Shiro has a complicated relationship with his family, who comes from an old-fashioned generation. His parents had conventional expectations for their only child, like marriage and grandkids. Instead, they'll never enjoy these experiences while envying their friends and neighbours. Shiro's sexuality is a sore topic in their household, discussed as little as possible during his home visits. They don't want to acknowledge their son is gay or lives with a long-term partner.
Shiro's insecurities come from feeling like he disappointed his parents. From his perspective, he deprived them of traditional family experiences because of his sexual orientation. Shiro harbours lifelong guilt in his conscience, so he overcompensates by being the obedient child. He doesn't dare to challenge his parents and cause distress. His mom tells him the prospect of seeing Kenji makes her sick, an offensive stance that Shiro should've opposed. Yet, he just wants to get along and won't stand up to them.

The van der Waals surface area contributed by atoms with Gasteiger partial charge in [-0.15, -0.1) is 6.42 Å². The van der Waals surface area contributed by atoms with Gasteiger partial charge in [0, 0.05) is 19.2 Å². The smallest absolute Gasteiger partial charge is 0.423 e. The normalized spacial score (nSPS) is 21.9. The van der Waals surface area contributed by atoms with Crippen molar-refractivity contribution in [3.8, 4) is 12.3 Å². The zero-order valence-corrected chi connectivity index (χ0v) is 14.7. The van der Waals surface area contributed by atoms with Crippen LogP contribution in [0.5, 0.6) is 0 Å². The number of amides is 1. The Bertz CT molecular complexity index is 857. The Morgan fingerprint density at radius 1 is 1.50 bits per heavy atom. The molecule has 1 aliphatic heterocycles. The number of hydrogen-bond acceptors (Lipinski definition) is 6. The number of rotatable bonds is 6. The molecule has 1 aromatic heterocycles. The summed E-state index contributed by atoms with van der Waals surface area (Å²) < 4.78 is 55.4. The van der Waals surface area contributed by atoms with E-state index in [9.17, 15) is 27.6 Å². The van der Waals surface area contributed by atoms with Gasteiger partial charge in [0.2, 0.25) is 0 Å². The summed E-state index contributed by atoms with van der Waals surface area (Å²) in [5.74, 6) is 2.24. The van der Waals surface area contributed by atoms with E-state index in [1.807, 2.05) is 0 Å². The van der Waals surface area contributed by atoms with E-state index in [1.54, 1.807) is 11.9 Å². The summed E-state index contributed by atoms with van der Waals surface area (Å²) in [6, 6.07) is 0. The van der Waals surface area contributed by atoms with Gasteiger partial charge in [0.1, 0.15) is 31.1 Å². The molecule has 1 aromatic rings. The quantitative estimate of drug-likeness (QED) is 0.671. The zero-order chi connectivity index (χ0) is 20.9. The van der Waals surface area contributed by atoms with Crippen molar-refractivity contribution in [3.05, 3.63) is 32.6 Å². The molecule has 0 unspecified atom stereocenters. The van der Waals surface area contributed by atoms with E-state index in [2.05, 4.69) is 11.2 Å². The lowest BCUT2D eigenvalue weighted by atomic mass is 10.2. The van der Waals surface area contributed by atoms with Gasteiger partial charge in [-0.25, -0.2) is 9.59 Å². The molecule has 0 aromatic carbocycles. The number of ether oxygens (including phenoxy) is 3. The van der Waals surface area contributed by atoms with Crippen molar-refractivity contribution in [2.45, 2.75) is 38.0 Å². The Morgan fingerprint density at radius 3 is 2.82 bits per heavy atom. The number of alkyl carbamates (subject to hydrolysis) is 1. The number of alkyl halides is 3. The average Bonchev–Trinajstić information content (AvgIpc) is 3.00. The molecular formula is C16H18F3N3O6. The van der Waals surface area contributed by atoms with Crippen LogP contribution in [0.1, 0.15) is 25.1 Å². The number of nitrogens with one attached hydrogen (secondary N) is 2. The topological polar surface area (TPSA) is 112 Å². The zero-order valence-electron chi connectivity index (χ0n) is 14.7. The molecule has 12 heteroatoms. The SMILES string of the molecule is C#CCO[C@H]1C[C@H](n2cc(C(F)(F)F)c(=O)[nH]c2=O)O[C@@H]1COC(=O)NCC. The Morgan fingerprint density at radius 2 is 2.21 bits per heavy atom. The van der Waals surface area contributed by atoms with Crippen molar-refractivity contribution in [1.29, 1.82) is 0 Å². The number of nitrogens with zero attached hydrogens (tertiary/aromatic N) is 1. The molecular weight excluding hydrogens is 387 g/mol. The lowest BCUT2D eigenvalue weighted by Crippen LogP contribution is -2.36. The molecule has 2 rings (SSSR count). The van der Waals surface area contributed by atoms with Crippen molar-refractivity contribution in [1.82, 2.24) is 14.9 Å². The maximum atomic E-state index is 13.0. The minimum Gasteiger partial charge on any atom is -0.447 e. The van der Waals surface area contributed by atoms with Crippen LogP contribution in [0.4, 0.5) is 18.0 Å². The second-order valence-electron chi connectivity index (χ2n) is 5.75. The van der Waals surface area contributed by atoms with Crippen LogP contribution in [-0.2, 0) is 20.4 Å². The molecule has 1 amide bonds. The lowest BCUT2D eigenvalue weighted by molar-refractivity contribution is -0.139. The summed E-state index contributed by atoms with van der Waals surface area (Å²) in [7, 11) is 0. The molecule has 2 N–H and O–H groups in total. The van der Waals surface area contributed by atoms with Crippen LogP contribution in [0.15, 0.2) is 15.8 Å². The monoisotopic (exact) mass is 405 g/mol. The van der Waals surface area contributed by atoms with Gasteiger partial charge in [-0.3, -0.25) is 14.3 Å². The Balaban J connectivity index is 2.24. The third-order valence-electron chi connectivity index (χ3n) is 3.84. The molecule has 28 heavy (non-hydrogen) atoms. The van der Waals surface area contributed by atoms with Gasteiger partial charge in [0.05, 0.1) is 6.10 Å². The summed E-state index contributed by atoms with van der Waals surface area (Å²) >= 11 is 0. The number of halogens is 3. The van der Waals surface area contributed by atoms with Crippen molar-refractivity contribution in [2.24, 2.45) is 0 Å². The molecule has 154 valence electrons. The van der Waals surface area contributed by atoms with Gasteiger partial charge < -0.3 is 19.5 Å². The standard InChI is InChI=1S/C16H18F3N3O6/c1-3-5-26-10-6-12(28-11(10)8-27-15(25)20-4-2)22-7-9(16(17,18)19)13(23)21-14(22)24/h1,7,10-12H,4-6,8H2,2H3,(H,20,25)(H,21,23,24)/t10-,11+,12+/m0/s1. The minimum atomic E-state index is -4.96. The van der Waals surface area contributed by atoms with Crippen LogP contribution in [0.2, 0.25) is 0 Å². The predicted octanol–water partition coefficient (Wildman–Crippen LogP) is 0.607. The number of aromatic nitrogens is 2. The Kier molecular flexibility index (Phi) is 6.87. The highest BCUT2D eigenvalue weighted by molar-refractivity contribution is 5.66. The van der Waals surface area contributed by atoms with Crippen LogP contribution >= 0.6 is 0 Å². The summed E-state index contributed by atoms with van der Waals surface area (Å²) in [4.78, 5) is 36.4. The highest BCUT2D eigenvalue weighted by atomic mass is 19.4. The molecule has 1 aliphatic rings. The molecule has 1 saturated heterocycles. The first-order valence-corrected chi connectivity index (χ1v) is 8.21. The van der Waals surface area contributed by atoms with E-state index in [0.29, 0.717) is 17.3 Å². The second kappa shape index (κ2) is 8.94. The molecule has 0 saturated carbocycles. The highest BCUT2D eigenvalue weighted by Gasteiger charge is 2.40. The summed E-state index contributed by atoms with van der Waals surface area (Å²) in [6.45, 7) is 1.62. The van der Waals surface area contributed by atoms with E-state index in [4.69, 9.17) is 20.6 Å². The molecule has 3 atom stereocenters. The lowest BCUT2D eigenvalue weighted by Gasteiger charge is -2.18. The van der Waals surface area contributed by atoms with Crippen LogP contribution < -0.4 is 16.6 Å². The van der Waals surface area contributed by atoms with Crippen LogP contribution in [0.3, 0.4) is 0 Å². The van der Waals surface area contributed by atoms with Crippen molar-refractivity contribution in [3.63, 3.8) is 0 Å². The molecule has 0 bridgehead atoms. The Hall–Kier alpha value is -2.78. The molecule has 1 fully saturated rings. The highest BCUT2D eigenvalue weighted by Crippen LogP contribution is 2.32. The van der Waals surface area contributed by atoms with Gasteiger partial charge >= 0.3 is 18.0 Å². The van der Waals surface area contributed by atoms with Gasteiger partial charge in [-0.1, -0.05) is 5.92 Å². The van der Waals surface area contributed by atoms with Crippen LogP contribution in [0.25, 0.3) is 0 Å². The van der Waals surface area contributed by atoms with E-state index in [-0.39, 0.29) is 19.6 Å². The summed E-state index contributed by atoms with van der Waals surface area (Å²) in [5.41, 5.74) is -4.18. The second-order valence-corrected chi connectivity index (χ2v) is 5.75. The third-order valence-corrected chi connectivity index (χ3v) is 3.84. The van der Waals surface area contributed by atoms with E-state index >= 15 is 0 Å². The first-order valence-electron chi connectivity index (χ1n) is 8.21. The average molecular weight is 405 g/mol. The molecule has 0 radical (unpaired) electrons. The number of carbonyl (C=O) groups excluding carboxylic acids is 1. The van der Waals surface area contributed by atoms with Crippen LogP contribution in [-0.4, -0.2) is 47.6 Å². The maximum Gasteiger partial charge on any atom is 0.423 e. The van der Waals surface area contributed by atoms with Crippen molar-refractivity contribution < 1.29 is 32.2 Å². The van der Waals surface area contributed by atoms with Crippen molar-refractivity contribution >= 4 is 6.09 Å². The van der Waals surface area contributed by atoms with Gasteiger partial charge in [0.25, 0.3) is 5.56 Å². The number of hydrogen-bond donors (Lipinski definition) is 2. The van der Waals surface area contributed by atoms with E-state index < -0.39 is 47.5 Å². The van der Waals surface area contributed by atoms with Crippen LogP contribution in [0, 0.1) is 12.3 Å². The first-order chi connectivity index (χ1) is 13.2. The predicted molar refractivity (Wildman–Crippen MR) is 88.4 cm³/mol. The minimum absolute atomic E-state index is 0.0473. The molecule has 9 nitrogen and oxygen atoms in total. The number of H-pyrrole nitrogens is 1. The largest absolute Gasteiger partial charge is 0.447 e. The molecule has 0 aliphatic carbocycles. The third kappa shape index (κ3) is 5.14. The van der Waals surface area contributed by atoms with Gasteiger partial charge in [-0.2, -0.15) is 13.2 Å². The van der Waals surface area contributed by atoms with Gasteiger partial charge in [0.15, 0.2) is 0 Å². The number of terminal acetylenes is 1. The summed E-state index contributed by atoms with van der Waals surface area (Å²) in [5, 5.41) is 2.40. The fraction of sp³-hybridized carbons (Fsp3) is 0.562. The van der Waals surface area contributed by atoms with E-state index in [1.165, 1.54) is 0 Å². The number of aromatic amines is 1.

Only Wataru, known for his brutal honesty, calls out Shiro's spinelessness. Wataru shows disdain for heteronormative structures and doesn't understand why anyone feels obligated to their parents. His provocative words shame Shiro, making him scrutinize introspectively. Shiro realizes a vacation won't make things right with Kenji. Instead, he confronts his family and refuses to visit their home for New Year's. If Kenji can't come, I won't attend either. Shiro compares Kenji to his spouse, a powerful description that emphasizes his partner's importance and status.